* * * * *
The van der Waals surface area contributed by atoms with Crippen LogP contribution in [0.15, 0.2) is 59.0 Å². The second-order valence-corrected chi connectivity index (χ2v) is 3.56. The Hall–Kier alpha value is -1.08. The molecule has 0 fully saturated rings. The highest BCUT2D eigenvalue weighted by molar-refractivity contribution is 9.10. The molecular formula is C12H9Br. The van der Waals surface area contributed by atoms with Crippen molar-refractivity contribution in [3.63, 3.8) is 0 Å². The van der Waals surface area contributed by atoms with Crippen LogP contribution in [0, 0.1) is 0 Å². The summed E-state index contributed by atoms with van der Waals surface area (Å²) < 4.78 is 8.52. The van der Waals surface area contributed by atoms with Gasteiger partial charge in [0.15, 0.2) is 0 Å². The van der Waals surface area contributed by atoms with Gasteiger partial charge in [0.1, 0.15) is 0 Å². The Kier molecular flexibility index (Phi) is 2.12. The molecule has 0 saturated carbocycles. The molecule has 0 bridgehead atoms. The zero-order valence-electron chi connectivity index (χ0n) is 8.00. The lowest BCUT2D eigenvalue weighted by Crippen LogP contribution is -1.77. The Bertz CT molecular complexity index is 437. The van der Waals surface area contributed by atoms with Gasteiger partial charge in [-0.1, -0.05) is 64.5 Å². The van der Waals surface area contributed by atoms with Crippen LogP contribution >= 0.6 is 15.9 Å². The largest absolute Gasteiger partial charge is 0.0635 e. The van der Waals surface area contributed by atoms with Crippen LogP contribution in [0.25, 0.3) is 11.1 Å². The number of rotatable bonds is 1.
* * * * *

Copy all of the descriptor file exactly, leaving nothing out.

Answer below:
The van der Waals surface area contributed by atoms with Crippen LogP contribution in [0.15, 0.2) is 59.0 Å². The second-order valence-corrected chi connectivity index (χ2v) is 3.56. The Hall–Kier alpha value is -1.08. The molecule has 0 fully saturated rings. The highest BCUT2D eigenvalue weighted by molar-refractivity contribution is 9.10. The molecular formula is C12H9Br. The van der Waals surface area contributed by atoms with Crippen molar-refractivity contribution in [3.63, 3.8) is 0 Å². The van der Waals surface area contributed by atoms with Crippen LogP contribution in [0, 0.1) is 0 Å². The summed E-state index contributed by atoms with van der Waals surface area (Å²) < 4.78 is 8.52. The van der Waals surface area contributed by atoms with Gasteiger partial charge in [0.15, 0.2) is 0 Å². The van der Waals surface area contributed by atoms with Gasteiger partial charge in [0.1, 0.15) is 0 Å². The Kier molecular flexibility index (Phi) is 2.12. The molecule has 0 saturated carbocycles. The molecule has 0 bridgehead atoms. The zero-order valence-electron chi connectivity index (χ0n) is 8.00. The lowest BCUT2D eigenvalue weighted by Crippen LogP contribution is -1.77. The Bertz CT molecular complexity index is 437. The van der Waals surface area contributed by atoms with Gasteiger partial charge in [-0.1, -0.05) is 64.5 Å². The van der Waals surface area contributed by atoms with Crippen LogP contribution >= 0.6 is 15.9 Å². The largest absolute Gasteiger partial charge is 0.0635 e. The van der Waals surface area contributed by atoms with Crippen LogP contribution in [0.25, 0.3) is 11.1 Å². The number of rotatable bonds is 1.